For instance, discharge of warm water may cause fish eggs to hatch so early in the spring that the natural food organisms needed by the young fingerlings would not be available. Also trout eggs commonly fail to hatch in water that is too warm, and salmon often fails to spawn in such conditions. Warm water also holds less oxygen and hence its BOD rises. Water at 0°C has approximately 14 ppm of dissolved oxygen whereas that at 20°C has only 9 ppm. High water temperature can adversely affect the daily and seasonal behaviour and metabolic responses and rates of aquatic organisms.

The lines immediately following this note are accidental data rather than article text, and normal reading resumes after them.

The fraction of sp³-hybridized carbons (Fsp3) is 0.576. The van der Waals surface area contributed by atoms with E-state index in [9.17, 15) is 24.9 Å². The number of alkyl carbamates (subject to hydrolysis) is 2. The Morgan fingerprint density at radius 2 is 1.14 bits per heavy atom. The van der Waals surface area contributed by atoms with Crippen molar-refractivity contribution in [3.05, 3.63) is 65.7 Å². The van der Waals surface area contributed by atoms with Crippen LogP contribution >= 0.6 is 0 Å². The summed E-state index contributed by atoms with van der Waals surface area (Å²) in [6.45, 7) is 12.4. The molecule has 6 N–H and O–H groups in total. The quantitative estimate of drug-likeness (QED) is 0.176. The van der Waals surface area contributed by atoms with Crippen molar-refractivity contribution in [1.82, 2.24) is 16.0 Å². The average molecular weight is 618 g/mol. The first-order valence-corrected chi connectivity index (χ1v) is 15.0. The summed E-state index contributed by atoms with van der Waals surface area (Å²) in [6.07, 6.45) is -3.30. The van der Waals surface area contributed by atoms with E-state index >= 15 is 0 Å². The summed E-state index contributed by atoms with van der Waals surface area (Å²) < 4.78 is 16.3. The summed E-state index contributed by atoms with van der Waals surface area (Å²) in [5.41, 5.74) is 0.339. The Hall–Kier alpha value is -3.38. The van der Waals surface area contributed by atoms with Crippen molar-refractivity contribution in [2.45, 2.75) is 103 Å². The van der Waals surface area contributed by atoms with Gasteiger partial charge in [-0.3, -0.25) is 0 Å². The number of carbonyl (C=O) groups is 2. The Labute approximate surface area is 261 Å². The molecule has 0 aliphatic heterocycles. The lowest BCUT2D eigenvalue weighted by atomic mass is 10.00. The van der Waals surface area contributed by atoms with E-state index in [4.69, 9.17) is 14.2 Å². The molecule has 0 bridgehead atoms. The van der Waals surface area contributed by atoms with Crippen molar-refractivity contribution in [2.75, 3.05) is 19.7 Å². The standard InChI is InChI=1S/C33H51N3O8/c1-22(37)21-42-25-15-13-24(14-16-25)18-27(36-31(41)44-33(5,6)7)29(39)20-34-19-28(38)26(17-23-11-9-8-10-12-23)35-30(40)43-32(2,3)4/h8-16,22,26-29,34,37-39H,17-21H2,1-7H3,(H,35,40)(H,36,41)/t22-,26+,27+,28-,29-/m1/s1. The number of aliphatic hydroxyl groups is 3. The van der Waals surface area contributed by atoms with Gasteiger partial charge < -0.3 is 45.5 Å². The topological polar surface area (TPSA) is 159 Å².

However, proper manipulation and release in a controlled manner can often turn the liability into asset, as it has been shown that waste heat from steam electric stations can be used to stimulate the growth of certain aquatic animals and fish (Ansell, 1962; Shelbourne, 1964). Mihursky and associates (see Mihursky, 1967) have proposed the controlled use of waste heat to eradicate fouling organisms, stimulate sewage decomposition, stimu­late fish growth and check the growth of rooted aquatic vegetation. The biological effects of thermal pollution are mainly local in scale, although a series of effluents discharged on the same watershed could have a much wider effect. A survey of the main effects indicates that they are site- specific (Dickson, 1975), depending on the organisms involved and the physical features of the area. In organically rich waters, chronic exposures to temperatures elevated by a few degrees often cause an increase in productiv­ity. There is also a shift toward more heat-tolerant species and this is often accompanied by a decrease in species diversity.